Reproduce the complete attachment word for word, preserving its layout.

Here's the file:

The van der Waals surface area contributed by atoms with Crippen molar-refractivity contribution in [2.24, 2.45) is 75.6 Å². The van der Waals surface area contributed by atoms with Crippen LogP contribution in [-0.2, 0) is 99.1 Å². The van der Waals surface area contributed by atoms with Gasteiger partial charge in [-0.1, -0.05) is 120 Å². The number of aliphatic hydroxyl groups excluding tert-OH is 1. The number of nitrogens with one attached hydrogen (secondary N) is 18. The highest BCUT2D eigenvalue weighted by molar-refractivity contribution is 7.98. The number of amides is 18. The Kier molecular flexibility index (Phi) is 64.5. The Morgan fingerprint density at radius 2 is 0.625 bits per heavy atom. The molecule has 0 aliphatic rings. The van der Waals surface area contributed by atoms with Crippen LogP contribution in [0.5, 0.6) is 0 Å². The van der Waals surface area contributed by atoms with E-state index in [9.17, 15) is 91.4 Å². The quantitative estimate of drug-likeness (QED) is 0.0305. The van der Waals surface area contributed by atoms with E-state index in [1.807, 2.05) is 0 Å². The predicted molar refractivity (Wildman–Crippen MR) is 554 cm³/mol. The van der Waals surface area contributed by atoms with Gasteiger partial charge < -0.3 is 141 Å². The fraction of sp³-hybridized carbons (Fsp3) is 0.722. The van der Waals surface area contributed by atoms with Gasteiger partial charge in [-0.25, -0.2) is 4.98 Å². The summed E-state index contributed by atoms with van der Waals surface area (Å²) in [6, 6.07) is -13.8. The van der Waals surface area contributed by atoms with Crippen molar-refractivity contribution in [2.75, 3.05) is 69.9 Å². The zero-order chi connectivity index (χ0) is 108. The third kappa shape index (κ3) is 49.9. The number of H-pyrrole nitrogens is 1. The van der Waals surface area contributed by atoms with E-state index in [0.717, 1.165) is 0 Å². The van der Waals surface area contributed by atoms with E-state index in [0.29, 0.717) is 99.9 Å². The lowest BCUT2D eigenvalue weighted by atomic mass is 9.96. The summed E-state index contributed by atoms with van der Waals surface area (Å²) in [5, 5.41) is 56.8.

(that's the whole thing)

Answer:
The van der Waals surface area contributed by atoms with Crippen molar-refractivity contribution in [2.24, 2.45) is 75.6 Å². The van der Waals surface area contributed by atoms with Crippen LogP contribution in [-0.2, 0) is 99.1 Å². The van der Waals surface area contributed by atoms with Gasteiger partial charge in [-0.1, -0.05) is 120 Å². The number of aliphatic hydroxyl groups excluding tert-OH is 1. The number of nitrogens with one attached hydrogen (secondary N) is 18. The highest BCUT2D eigenvalue weighted by molar-refractivity contribution is 7.98. The number of amides is 18. The Kier molecular flexibility index (Phi) is 64.5. The Morgan fingerprint density at radius 2 is 0.625 bits per heavy atom. The molecule has 0 aliphatic rings. The van der Waals surface area contributed by atoms with Crippen LogP contribution in [0.5, 0.6) is 0 Å². The van der Waals surface area contributed by atoms with E-state index in [9.17, 15) is 91.4 Å². The quantitative estimate of drug-likeness (QED) is 0.0305. The van der Waals surface area contributed by atoms with E-state index in [1.807, 2.05) is 0 Å². The predicted molar refractivity (Wildman–Crippen MR) is 554 cm³/mol. The van der Waals surface area contributed by atoms with Gasteiger partial charge < -0.3 is 141 Å². The fraction of sp³-hybridized carbons (Fsp3) is 0.722. The van der Waals surface area contributed by atoms with Gasteiger partial charge in [-0.25, -0.2) is 4.98 Å². The summed E-state index contributed by atoms with van der Waals surface area (Å²) in [6, 6.07) is -13.8. The van der Waals surface area contributed by atoms with Crippen molar-refractivity contribution in [2.75, 3.05) is 69.9 Å². The zero-order chi connectivity index (χ0) is 108. The third kappa shape index (κ3) is 49.9. The number of H-pyrrole nitrogens is 1. The van der Waals surface area contributed by atoms with E-state index in [0.717, 1.165) is 0 Å². The van der Waals surface area contributed by atoms with E-state index in [0.29, 0.717) is 99.9 Å². The lowest BCUT2D eigenvalue weighted by atomic mass is 9.96. The summed E-state index contributed by atoms with van der Waals surface area (Å²) in [5, 5.41) is 56.8.